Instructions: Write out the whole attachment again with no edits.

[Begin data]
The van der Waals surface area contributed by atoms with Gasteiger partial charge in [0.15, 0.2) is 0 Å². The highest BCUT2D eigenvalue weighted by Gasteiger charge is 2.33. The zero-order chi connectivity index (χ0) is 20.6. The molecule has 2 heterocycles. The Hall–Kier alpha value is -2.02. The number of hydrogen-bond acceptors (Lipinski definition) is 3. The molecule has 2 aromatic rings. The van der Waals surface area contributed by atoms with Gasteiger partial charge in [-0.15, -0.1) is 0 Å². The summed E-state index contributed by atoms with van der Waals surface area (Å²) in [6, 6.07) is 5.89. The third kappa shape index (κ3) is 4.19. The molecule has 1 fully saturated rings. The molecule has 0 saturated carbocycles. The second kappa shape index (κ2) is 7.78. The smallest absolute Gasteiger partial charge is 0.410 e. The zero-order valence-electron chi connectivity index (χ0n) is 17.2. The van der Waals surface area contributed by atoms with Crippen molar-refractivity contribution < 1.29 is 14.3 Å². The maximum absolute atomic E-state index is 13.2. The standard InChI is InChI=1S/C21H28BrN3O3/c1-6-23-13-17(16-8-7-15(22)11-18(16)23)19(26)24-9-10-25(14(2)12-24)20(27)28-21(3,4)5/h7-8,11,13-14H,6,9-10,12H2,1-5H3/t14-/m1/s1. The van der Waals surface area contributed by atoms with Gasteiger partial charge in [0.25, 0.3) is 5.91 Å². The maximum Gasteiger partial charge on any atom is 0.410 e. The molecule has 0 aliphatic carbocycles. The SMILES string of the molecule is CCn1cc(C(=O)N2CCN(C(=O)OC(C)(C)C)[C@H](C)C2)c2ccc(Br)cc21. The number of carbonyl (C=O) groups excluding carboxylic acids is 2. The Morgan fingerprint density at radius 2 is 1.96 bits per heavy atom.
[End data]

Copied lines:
The van der Waals surface area contributed by atoms with Gasteiger partial charge in [0.15, 0.2) is 0 Å². The highest BCUT2D eigenvalue weighted by Gasteiger charge is 2.33. The zero-order chi connectivity index (χ0) is 20.6. The molecule has 2 heterocycles. The Hall–Kier alpha value is -2.02. The number of hydrogen-bond acceptors (Lipinski definition) is 3. The molecule has 2 aromatic rings. The van der Waals surface area contributed by atoms with Gasteiger partial charge in [-0.15, -0.1) is 0 Å². The summed E-state index contributed by atoms with van der Waals surface area (Å²) in [6, 6.07) is 5.89. The third kappa shape index (κ3) is 4.19. The molecule has 1 fully saturated rings. The molecule has 0 saturated carbocycles. The second kappa shape index (κ2) is 7.78. The smallest absolute Gasteiger partial charge is 0.410 e. The zero-order valence-electron chi connectivity index (χ0n) is 17.2. The van der Waals surface area contributed by atoms with Crippen molar-refractivity contribution < 1.29 is 14.3 Å². The maximum absolute atomic E-state index is 13.2. The standard InChI is InChI=1S/C21H28BrN3O3/c1-6-23-13-17(16-8-7-15(22)11-18(16)23)19(26)24-9-10-25(14(2)12-24)20(27)28-21(3,4)5/h7-8,11,13-14H,6,9-10,12H2,1-5H3/t14-/m1/s1. The van der Waals surface area contributed by atoms with Gasteiger partial charge in [0.25, 0.3) is 5.91 Å². The maximum Gasteiger partial charge on any atom is 0.410 e. The molecule has 0 aliphatic carbocycles. The SMILES string of the molecule is CCn1cc(C(=O)N2CCN(C(=O)OC(C)(C)C)[C@H](C)C2)c2ccc(Br)cc21. The number of carbonyl (C=O) groups excluding carboxylic acids is 2. The Morgan fingerprint density at radius 2 is 1.96 bits per heavy atom.